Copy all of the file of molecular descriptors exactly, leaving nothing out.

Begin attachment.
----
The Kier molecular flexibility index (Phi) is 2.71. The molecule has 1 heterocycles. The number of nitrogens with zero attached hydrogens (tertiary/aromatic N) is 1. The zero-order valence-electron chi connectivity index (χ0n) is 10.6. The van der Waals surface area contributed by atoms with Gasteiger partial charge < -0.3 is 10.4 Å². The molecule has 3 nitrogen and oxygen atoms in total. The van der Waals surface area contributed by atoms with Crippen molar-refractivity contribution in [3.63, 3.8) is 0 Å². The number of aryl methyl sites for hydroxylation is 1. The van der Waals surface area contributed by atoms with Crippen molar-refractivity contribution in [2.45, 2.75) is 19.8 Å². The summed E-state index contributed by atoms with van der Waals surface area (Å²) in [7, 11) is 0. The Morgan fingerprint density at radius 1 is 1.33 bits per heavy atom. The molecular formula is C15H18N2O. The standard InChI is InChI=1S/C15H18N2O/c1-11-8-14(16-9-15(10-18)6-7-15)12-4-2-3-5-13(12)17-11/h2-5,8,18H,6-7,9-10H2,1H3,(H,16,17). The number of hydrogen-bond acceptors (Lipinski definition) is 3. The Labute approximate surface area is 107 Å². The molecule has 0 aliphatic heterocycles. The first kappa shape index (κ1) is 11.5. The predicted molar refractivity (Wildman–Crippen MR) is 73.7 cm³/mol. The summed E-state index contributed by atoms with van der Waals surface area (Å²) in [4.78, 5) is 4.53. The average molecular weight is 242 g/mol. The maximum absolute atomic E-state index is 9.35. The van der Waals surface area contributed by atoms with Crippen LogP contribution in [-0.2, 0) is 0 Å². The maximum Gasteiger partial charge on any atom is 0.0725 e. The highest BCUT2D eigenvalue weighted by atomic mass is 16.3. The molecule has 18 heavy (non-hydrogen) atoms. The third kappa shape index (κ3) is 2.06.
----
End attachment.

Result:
The Kier molecular flexibility index (Phi) is 2.71. The molecule has 1 heterocycles. The number of nitrogens with zero attached hydrogens (tertiary/aromatic N) is 1. The zero-order valence-electron chi connectivity index (χ0n) is 10.6. The van der Waals surface area contributed by atoms with Gasteiger partial charge < -0.3 is 10.4 Å². The molecule has 3 nitrogen and oxygen atoms in total. The van der Waals surface area contributed by atoms with Crippen molar-refractivity contribution in [3.63, 3.8) is 0 Å². The number of aryl methyl sites for hydroxylation is 1. The van der Waals surface area contributed by atoms with Crippen molar-refractivity contribution in [2.45, 2.75) is 19.8 Å². The summed E-state index contributed by atoms with van der Waals surface area (Å²) in [7, 11) is 0. The Morgan fingerprint density at radius 1 is 1.33 bits per heavy atom. The molecular formula is C15H18N2O. The standard InChI is InChI=1S/C15H18N2O/c1-11-8-14(16-9-15(10-18)6-7-15)12-4-2-3-5-13(12)17-11/h2-5,8,18H,6-7,9-10H2,1H3,(H,16,17). The number of hydrogen-bond acceptors (Lipinski definition) is 3. The Labute approximate surface area is 107 Å². The molecule has 0 aliphatic heterocycles. The first kappa shape index (κ1) is 11.5. The predicted molar refractivity (Wildman–Crippen MR) is 73.7 cm³/mol. The summed E-state index contributed by atoms with van der Waals surface area (Å²) in [4.78, 5) is 4.53. The average molecular weight is 242 g/mol. The maximum absolute atomic E-state index is 9.35. The van der Waals surface area contributed by atoms with Crippen LogP contribution in [-0.2, 0) is 0 Å². The maximum Gasteiger partial charge on any atom is 0.0725 e. The highest BCUT2D eigenvalue weighted by atomic mass is 16.3. The molecule has 18 heavy (non-hydrogen) atoms. The third kappa shape index (κ3) is 2.06.